Farid Gajramanov and Mijail Vignanski
Baku/Tbilisi, Sept 21 (EFE).- Representatives of Azerbaijan and the self-proclaimed republic of Nagorno-Karabakh met Thursday for the first time in three decades of conflict to negotiate the integration of the Armenian enclave into Azerbaijani territory and the provision of security guarantees for Nagorno-Karabakh residents.
“At the meeting, held in a constructive and positive atmosphere, the reintegration of the Armenian population of Karabakh, the restoration of infrastructure and life within the framework of the Constitution and laws of Azerbaijan were discussed,” said the Azerbaijani presidential administration.
The Baku government stressed the importance of disarming the troops of the separatist territory and, in particular, the dissolution of the self-proclaimed republic.
For their part, the Karabakhs stressed the need to continue discussing the resolution of the conflict “in a peaceful atmosphere” and expressed their readiness to hold further talks in the near future.
The two-hour meeting was agreed the day before, following a ceasefire reached between the two sides 24 hours after Azerbaijan announced the start of an anti-terrorist operation that wiped out most of the enclave’s troops forcing them to capitulate.
Guarantees for Karabakh Armenians
One of the main issues that need to be resolved in future talks is the guarantee of security for the 120,000 Armenians living in Nagorno-Karabakh, as fears of potential “ethnic cleansing” by Azerbaijan grow.
Armenian Prime Minister Nikol Pashinyan announced that Armenia is preparing to receive 40,000 families from the region, but insisted that “the Armenians of Nagorno-Karabakh must have the right to live in dignity and safety in their homeland and their homes.
For the time being, Azerbaijan, which had been blockading the enclave for ten months, agreed to send fuel, food and medicine to the area to alleviate the serious humanitarian situation in Karabakh.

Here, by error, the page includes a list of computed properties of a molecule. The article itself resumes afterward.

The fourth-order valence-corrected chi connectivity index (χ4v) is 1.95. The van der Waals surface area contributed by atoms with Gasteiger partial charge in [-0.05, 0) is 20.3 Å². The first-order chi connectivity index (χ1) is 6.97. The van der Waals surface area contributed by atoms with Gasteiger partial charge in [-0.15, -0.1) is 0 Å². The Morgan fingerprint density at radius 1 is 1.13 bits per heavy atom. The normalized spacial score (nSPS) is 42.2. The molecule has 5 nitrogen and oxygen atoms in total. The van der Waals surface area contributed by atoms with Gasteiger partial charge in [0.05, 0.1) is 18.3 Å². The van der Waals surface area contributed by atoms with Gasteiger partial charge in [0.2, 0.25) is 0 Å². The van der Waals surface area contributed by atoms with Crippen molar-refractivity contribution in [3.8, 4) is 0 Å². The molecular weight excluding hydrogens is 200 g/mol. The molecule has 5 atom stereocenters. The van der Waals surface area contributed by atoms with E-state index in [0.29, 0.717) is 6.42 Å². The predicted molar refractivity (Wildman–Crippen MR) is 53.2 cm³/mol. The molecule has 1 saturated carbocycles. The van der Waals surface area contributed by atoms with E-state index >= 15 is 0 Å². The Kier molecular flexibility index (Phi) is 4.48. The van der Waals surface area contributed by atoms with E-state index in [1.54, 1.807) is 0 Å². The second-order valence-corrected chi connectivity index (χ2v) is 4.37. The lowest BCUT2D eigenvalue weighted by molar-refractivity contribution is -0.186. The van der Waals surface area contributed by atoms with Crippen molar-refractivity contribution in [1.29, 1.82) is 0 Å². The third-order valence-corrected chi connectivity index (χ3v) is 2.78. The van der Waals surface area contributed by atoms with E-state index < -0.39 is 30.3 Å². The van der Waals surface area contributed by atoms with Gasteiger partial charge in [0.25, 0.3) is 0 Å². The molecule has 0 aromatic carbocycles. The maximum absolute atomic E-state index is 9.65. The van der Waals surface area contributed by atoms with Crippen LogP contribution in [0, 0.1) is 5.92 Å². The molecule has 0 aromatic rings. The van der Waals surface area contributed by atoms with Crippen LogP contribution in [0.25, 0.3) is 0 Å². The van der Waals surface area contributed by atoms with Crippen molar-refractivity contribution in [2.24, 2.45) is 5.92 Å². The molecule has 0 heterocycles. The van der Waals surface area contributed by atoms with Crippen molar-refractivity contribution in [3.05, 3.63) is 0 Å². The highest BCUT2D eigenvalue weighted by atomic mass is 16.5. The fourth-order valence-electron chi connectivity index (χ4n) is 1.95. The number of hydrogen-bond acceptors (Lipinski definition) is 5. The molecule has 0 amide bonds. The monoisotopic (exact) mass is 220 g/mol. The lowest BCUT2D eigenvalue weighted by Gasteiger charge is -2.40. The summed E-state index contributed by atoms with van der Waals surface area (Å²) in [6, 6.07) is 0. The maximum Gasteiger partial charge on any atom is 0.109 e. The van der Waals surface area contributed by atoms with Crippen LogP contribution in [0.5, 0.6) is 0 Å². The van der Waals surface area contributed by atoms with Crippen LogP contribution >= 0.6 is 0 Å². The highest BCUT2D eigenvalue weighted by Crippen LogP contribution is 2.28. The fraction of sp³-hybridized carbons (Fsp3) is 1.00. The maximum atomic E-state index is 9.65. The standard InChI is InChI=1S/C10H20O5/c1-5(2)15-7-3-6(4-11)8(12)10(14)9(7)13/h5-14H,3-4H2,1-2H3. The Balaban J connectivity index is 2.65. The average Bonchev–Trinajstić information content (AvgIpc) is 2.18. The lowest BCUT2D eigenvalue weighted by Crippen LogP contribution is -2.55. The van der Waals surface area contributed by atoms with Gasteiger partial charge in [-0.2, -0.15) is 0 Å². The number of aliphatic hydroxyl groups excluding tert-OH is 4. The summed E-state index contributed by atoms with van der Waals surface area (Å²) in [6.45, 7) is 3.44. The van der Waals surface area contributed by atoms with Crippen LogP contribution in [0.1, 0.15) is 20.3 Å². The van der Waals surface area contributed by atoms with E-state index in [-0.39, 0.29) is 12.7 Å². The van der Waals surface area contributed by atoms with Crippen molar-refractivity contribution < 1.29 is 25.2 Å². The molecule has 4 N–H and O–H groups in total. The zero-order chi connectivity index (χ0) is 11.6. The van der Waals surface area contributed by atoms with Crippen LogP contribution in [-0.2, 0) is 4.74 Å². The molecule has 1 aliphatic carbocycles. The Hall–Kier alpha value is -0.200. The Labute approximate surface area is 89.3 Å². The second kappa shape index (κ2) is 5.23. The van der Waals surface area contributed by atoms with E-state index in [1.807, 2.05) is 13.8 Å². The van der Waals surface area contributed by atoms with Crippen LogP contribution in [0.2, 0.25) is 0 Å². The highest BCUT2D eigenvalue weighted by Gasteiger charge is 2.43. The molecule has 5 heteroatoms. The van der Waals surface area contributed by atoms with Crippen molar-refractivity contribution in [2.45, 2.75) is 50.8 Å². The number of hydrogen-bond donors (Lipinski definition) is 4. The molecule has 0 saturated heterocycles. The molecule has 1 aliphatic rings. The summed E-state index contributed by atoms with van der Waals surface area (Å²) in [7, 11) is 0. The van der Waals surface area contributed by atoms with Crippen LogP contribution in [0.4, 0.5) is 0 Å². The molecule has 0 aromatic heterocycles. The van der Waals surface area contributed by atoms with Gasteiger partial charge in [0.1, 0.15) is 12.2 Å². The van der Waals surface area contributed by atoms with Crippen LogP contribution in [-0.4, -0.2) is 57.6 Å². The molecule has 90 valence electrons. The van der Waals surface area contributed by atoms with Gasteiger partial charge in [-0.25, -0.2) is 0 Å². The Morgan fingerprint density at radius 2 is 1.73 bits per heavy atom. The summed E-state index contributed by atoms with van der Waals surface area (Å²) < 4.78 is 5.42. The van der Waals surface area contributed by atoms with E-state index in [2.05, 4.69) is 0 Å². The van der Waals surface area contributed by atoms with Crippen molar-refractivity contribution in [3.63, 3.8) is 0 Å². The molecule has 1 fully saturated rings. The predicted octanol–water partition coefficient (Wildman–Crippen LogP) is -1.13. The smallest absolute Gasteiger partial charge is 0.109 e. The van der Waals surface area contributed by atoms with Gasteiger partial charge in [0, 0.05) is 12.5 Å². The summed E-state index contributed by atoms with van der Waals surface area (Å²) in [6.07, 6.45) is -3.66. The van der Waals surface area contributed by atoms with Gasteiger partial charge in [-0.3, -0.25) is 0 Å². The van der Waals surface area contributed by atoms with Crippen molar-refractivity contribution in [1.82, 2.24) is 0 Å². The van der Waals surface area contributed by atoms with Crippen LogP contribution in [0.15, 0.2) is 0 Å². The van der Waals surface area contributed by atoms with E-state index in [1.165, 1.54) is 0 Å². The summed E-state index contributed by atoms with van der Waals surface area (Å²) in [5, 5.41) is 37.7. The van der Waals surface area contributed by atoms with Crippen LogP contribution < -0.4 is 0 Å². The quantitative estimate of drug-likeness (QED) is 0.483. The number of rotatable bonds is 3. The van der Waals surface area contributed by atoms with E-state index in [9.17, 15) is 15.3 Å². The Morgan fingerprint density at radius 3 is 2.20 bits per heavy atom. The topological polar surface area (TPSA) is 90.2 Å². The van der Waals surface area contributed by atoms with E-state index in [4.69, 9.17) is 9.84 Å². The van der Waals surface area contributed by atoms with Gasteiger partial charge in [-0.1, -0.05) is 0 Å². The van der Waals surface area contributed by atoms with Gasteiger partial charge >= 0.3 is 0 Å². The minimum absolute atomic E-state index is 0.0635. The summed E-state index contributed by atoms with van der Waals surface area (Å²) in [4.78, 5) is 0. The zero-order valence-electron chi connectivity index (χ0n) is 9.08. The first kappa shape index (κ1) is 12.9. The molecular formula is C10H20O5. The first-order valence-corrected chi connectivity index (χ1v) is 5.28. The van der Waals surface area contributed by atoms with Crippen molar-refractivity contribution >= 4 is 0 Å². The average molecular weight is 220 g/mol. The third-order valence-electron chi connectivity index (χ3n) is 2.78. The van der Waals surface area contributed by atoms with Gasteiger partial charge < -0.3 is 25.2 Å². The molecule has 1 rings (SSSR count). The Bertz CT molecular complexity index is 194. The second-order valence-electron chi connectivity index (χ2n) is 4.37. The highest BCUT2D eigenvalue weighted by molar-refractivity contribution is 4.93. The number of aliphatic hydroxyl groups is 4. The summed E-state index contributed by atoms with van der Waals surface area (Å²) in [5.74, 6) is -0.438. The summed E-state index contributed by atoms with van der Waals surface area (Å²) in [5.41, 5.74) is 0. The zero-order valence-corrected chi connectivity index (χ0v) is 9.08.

A sad anniversary
The meeting coincided with the 32nd anniversary of Armenia’s declaration of state sovereignty after the dissolution of the Soviet Union.
President Pashinyan addressed the nation without directly mentioning Karabakh, but stressed that “peace is necessary” to achieve a democratic society.
“Many believe that in this tense regional environment, with recurring armed conflicts, it is not enough to talk about peace. But it is precisely under these conditions that peace should be appreciated and not be confused with a ceasefire or a truce,” he noted.
However, the Armenian opposition, which accuses Pashinyan of refusing to protect Karabakh Armenians, does not share this view and announced indefinite protests aimed at ousting him.
The leader of the Mother Armenia bloc, Andranik Tevanian, called for protests in the capital, Yerevan, while a group of opponents announced a hunger strike to force the prime minister’s resignation.
Towards a peace deal
Discontent aside, the reintegration of Karabakh into Azerbaijan could be the first effective step toward the signing of the long-awaited peace treaty between the two nations, which have already exchanged several drafts.
Azerbaijani President Ilham Aliyev told European Council President Charles Michel on Thursday that the meeting “will have a positive impact on the progress of negotiations on the peace agreement between Armenia and Azerbaijan.”
In addition, President Aliyev and his Russian counterpart Vladimir Putin agreed to “intensify work” on preparing the peace agreement, unblocking transport routes between Azerbaijan and Armenia, and demarcating the border between both countries.